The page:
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Textiles > Saris > A Classic of India’s Dress-vocabulary
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A Classic of India’s Dress-vocabulary

A Classic of India’s Dress-vocabulary

A Classic of India’s Dress-vocabulary

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Pure Silk Net
Designer Suman Kumar

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A Classic of India’s Dress-vocabulary

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Viewed 22489 times since 1st Jul, 2010
An excellent example of rare craftsmanship, which does not seek itself – its merit or charm, in the variety of its designing patterns, or the material used in rendering them, this brilliant piece, an untailored textile structured with highly sophisticated visual vocabulary using just a few of its syllables, is India’s timeless classic, a sari, a wear that her womenfolk have used since times unknown. Sari’s earliest known examples are seen in yakshi statues datable to fourth-third century B.C. The sari, as ‘antariya’ – an unstitched length of textile worn by ladies on body’s lower half, has a massive presence in Ajanta murals of the period from first to sixth century. No two textile lengths at Ajanta are seen sharing a common design-pattern or colour-scheme. Unlike a tailored garment’s good fitting which reveals a figure, frail or fat, in its exactness, sari is an imaginative wear which one wears to one’s fancy, to add to the volume of a frail figure, or relieve it of its awkward bulk. And, this has perhaps helped sari sustain as the most loved feminine wear in Indian subcontinent and is still an Indian woman’s pride.

This sari has been designed using beads-embroidery on pure Varanasi silk net, a fabric elegant in appearance, delicate in feel and tough in use, especially in supporting on it the volume of the embroidered patterns. True that the silk net has not been a common weave except as and when specially ordered, Varanasi has a centuries’ old tradition of silk weaving and brocading and many families engaged in the trade are weavers for generations. Suman Kumar, the distinguished textile designer, has chosen the net-weave for, formless as it is, it affords the embroidered patterns and designs optimum scope for displaying a form, its beauty and wealth. A work of fine needles, striving for finish, uniformity, precision, beauty and distinction, the designer’s hands must have worked on it for a longer period and with more affectionate concern than the weaver’s. Perhaps believing as most designers do that the essential objective of the dress-designing is that it magnified the beauty of the wearer’s figure instead of overshadowing it, Mrs. Kumar has opted, besides the kind of weave, a colour, a blend of pink and light saffron, for her fabric that instead of concealing the lustre of wearer’s figure infused into it further glow.

The field has been adorned with uniformly designed two flower-motifs embroidered all over from one end to other. One of them, a larger one, is a rose motif as used traditionally in embroidery, textile printing, tiles and in designing other artifacts; the other one, very small in size, is a flower of Maulasiri, a large evergreen tree producing nose-ring like small flowers. While the rose-flowers have been created by using just the glass beads, all forms – petals and stigma conceived of it, the mini Maulasiri flowers have been designed using in the centre a dazzling diamond – a cut-stone with diamond-like brilliance, for stigma, and a ring of glass-beads, looking like its petals, around it. The rows of roses have been laid in straight vertical lines but each one also has a 60 degree angular ascent, and that too, both ways from right to left and vice versa. These linear perspectives are mesmeric. Once the eye reaches any of the flowers, it begins dragging it into one direction or the other with the result that the journey of eye continues till it has traveled across the whole series. Dazzling diamonds of Maulasiri flowers are really dazzling. The sari’s border, as wide as ten centimeters, is an almost new addition. The designer has first appended to the textile’s border part a strip of deep pink velvet and then has laid over it a floral creeper motif in repeat pattern. Largely an abstract pattern, it comprises flowers, leaves and stems. Strangely, the entire border, the two lengths, and the breadth on the pallu’s side, has been conceived, designed and created by using just glass-beads and still its beauty is unparalleled. The velvet parts revealing from the gaps between any two embroidered forms, like relief design, create their own design-diction.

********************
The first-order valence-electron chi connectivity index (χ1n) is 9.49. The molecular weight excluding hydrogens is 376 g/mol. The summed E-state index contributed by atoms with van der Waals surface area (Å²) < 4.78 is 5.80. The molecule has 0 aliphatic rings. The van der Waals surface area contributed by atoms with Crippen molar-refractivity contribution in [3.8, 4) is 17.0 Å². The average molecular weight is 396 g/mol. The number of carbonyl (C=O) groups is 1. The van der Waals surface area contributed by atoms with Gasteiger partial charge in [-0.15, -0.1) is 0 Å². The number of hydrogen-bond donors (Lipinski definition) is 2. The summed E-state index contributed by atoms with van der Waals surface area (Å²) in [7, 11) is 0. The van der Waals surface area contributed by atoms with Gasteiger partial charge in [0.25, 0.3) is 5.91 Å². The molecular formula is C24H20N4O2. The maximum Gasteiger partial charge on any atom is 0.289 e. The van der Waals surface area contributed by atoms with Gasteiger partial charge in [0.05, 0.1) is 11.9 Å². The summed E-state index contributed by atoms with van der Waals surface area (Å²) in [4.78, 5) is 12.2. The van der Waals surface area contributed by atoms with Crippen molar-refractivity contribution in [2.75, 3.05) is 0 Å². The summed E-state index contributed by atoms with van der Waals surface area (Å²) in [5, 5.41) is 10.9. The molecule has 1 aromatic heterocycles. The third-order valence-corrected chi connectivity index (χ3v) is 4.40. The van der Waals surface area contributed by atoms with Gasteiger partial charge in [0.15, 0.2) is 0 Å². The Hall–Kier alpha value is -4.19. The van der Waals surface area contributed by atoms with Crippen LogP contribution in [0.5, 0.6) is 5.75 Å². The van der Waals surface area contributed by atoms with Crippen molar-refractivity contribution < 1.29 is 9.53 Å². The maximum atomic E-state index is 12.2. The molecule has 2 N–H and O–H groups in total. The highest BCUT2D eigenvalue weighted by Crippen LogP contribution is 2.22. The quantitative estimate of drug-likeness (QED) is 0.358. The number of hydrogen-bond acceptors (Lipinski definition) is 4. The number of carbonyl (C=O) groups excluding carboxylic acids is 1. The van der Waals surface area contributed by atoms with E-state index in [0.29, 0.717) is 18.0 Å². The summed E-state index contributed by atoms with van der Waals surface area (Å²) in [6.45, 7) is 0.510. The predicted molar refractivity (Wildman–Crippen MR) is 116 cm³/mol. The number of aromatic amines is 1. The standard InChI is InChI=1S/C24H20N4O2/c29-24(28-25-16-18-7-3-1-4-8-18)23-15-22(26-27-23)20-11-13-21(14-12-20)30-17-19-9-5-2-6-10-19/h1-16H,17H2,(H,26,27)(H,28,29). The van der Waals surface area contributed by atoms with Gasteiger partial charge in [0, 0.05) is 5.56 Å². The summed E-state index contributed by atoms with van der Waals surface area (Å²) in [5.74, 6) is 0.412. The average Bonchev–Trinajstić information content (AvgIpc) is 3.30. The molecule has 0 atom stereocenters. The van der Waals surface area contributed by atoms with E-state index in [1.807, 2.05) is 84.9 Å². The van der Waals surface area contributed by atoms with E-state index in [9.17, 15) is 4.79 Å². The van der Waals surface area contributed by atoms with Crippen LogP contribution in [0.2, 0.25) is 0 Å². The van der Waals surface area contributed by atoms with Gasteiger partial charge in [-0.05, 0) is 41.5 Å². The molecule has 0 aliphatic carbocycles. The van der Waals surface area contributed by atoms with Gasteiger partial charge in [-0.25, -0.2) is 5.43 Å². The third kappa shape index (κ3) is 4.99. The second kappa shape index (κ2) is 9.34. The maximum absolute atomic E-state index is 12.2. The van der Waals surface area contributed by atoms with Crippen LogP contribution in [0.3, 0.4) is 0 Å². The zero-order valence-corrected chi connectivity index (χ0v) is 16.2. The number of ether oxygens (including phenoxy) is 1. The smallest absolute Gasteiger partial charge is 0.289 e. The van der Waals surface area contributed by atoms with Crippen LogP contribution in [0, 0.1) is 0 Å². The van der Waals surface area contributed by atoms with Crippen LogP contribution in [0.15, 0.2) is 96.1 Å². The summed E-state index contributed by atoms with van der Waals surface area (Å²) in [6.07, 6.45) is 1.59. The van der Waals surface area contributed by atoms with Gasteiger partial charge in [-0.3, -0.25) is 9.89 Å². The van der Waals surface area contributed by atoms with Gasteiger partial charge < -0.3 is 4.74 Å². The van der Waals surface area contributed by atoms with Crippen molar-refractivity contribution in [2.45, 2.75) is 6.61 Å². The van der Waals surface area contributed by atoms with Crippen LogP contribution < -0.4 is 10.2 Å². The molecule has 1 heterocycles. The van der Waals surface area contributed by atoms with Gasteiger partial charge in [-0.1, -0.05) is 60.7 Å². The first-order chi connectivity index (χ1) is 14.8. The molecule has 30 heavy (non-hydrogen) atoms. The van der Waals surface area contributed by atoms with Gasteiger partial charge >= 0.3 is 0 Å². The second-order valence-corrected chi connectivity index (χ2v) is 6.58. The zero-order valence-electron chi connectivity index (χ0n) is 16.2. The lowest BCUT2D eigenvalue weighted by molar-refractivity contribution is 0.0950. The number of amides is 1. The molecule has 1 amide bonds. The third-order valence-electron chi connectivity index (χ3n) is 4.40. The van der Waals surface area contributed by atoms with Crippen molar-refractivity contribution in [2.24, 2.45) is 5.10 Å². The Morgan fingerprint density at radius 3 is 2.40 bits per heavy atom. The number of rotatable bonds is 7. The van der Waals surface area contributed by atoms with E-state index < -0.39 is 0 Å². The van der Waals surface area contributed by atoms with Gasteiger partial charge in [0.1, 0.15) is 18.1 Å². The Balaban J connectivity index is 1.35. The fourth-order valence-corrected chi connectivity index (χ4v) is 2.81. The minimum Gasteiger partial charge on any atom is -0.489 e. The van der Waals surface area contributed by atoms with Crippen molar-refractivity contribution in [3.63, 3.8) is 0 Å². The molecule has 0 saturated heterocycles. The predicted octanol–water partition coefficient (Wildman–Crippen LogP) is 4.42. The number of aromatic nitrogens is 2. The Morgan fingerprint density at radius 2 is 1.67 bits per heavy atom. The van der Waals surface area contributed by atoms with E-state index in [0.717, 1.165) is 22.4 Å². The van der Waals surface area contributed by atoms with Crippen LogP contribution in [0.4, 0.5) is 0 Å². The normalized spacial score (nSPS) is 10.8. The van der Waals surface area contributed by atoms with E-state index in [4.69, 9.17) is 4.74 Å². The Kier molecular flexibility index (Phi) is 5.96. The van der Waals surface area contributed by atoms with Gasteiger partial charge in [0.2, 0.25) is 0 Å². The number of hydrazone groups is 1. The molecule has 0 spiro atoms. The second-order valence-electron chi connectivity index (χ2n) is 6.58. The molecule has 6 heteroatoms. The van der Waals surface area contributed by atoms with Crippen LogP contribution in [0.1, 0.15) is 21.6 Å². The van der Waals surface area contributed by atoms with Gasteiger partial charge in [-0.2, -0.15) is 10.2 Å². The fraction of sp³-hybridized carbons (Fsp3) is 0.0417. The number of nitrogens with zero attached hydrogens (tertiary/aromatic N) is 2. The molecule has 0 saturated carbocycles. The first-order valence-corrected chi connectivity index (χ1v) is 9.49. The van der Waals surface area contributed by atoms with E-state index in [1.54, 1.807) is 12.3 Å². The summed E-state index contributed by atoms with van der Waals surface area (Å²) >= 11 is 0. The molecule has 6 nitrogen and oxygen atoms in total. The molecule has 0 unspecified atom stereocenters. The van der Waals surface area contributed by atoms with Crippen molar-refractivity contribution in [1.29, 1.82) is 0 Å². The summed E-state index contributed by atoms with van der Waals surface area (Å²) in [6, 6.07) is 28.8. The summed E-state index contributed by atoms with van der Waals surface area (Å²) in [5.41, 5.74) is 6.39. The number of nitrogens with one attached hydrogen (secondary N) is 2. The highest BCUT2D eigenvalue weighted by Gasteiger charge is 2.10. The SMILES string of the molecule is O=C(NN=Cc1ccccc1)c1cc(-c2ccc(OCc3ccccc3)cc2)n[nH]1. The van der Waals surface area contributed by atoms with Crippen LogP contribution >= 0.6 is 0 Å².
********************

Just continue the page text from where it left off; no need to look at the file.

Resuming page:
In its dazzling beauty the pallu surpasses the entire sari and its every part. It has been designed by exclusively using glass-beads and diamonds – polished and chamfered cut-stones having diamond’s brilliance. The pallu has been conceived and designed with just a couple of plant motifs, one over the corner, and the other, preceding it, where the pallu begins. The plant drawn over the corner stretches with three branches, two, along the border on breadth and length, and one, in the centre. It comprises thirteen flowers besides leaves, branches and shoots. The plant towards the middle part has a more natural rise. This too has three identical branches but they do not creep along the border but show a vertical rise. It comprises fourteen flowers. All flowers, branches and shoots, in both plant motifs, are composed mainly of diamonds.

This description by Prof. P.C. Jain and Dr. Daljeet. Prof. Jain specializes on the aesthetics of literature and is the author of numerous books on Indian art and culture. Dr. Daljeet is the curator of the Miniature Painting Gallery, National Museum, New Delhi. They have both collaborated together on a number of books.

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